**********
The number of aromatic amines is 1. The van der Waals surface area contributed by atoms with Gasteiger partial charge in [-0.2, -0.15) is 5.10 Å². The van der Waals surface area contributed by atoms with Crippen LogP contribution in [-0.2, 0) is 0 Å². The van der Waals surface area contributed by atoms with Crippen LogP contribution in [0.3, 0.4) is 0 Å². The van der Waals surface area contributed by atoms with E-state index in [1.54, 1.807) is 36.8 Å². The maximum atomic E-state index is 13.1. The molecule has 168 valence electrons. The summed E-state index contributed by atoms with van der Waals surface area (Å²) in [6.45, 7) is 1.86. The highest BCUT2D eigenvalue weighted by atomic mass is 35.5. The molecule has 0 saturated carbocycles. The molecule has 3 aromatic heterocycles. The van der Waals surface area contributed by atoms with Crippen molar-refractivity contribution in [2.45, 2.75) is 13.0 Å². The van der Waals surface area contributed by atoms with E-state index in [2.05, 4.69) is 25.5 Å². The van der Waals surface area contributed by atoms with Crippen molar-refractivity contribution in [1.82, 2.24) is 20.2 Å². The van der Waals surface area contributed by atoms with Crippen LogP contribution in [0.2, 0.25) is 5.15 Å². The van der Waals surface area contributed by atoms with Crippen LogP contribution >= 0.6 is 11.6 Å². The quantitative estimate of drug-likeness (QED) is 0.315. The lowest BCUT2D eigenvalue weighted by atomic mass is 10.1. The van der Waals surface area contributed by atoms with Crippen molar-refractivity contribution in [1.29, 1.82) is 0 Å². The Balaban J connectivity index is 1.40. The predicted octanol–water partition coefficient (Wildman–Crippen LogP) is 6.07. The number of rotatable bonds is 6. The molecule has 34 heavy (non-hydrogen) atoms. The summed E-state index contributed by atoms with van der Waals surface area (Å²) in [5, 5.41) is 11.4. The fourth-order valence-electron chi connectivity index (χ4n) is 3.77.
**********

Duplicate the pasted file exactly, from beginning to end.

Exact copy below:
The number of aromatic amines is 1. The van der Waals surface area contributed by atoms with Gasteiger partial charge in [-0.2, -0.15) is 5.10 Å². The van der Waals surface area contributed by atoms with Crippen LogP contribution in [-0.2, 0) is 0 Å². The van der Waals surface area contributed by atoms with Crippen LogP contribution in [0.3, 0.4) is 0 Å². The van der Waals surface area contributed by atoms with E-state index in [1.54, 1.807) is 36.8 Å². The maximum atomic E-state index is 13.1. The molecule has 168 valence electrons. The summed E-state index contributed by atoms with van der Waals surface area (Å²) in [6.45, 7) is 1.86. The highest BCUT2D eigenvalue weighted by atomic mass is 35.5. The molecule has 0 saturated carbocycles. The molecule has 3 aromatic heterocycles. The van der Waals surface area contributed by atoms with Crippen molar-refractivity contribution in [2.45, 2.75) is 13.0 Å². The van der Waals surface area contributed by atoms with E-state index in [2.05, 4.69) is 25.5 Å². The van der Waals surface area contributed by atoms with Crippen molar-refractivity contribution in [1.82, 2.24) is 20.2 Å². The van der Waals surface area contributed by atoms with Crippen LogP contribution in [0.2, 0.25) is 5.15 Å². The van der Waals surface area contributed by atoms with Crippen LogP contribution >= 0.6 is 11.6 Å². The quantitative estimate of drug-likeness (QED) is 0.315. The lowest BCUT2D eigenvalue weighted by atomic mass is 10.1. The van der Waals surface area contributed by atoms with Crippen molar-refractivity contribution in [1.29, 1.82) is 0 Å². The Balaban J connectivity index is 1.40. The predicted octanol–water partition coefficient (Wildman–Crippen LogP) is 6.07. The number of rotatable bonds is 6. The molecule has 34 heavy (non-hydrogen) atoms. The summed E-state index contributed by atoms with van der Waals surface area (Å²) in [5, 5.41) is 11.4. The fourth-order valence-electron chi connectivity index (χ4n) is 3.77.